This Texas mom, and other parents of profoundly gifted children I have had the good fortune to meet, share the concerns of all parents: “Will my child be happy and successful?” and “How can I help my child to become a good person?” But there are also some unique concerns to being the parent of a child who may, indeed, be the family’s smartest member. I have noticed what I have come to call PGG or “Profoundly Gifted Guilt,” which is the feeling that, in some important ways, parents of extremely gifted children feel unable to adequately raise the child they have been given. These genuine feelings of inadequacy are simultaneously well meaning and ill-placed, for when we downplay our competencies as parents, we do a disservice to both our children and ourselves, as we underestimate the effects of our own importance on the lives of our children.
What are some of the statements that I’ve heard from parents of profoundly gifted children? Here are some samples.
“I’m not smart enough to help my child.”
From a very young age, profoundly gifted children have both knowledge and insights that can realistically be described as uncanny. With very little direct instruction, and often limited exposure to the wider world around them, profoundly gifted children just seem to know a fact, a theory, a concept, a truth. To many of their parents, this is scary, for they are unable to point to the genesis of this wisdom in their children. How, then, can these parents take credit for what their children know or how they learned it? When this situation repeats itself often enough-as it will with profoundly gifted children-some of their parents begin to feel a loss of ownership in their parenting. This is only one small step away from feeling inadequate as a parent.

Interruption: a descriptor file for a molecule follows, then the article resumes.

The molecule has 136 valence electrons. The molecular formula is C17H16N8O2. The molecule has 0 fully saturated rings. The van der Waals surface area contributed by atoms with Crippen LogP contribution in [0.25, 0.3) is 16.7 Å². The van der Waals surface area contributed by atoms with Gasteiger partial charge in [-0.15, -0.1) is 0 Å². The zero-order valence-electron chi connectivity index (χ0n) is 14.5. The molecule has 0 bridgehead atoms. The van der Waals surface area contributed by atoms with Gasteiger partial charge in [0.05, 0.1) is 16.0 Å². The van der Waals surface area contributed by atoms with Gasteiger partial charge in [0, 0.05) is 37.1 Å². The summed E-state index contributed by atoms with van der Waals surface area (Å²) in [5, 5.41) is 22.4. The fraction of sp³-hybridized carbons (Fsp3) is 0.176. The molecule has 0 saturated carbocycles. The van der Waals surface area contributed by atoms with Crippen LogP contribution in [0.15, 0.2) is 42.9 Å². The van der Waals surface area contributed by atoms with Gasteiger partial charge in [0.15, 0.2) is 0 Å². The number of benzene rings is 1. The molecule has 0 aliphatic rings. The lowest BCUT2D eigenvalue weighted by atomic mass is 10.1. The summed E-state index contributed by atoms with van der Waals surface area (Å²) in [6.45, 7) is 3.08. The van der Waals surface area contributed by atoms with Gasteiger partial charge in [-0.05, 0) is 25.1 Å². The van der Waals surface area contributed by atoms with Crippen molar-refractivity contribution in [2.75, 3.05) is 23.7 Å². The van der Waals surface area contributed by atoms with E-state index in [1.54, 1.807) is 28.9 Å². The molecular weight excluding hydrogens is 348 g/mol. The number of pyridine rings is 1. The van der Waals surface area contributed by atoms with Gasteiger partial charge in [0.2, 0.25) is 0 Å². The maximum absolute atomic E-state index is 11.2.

At some point, almost all parents realize that their children know more than they do about particular topics. Generally, though, this occurs when the children become teenagers, when it is safe for parents to admit that they don’t remember enough algebra to help with their 10th grader’s math assignment. But when this situation presents itself time and again when the child is six or eight years old, a different parental attitude prevails, generating the onset of inadequacy that is woven into the statement, “I am not smart enough to help my child.”
The truth is, parents are not necessarily seen by even the most brilliant of children as the font of all knowledge, the annotated bibliographer of all that is true and wise. Instead, kids, even profoundly gifted ones, see mom and dad as the people who give them baths, prepare their meals, pick them up at soccer, and embarrass them in front of company. Sure, it is a bonus to be seen as an adult who knows a little something about this and that, but the Academic Decathlon is seldom run in the family room or the kitchen. Wise parents know that it is OK to say “I don’t know” in answer to even a young child’s question. Whether parents then choose to learn the answer together with their child is up to them, but the reality is that effective parenting has less to do with book smarts and more to do with hugs. And these hugs are things that every parent can dole out to their children with wild abandon!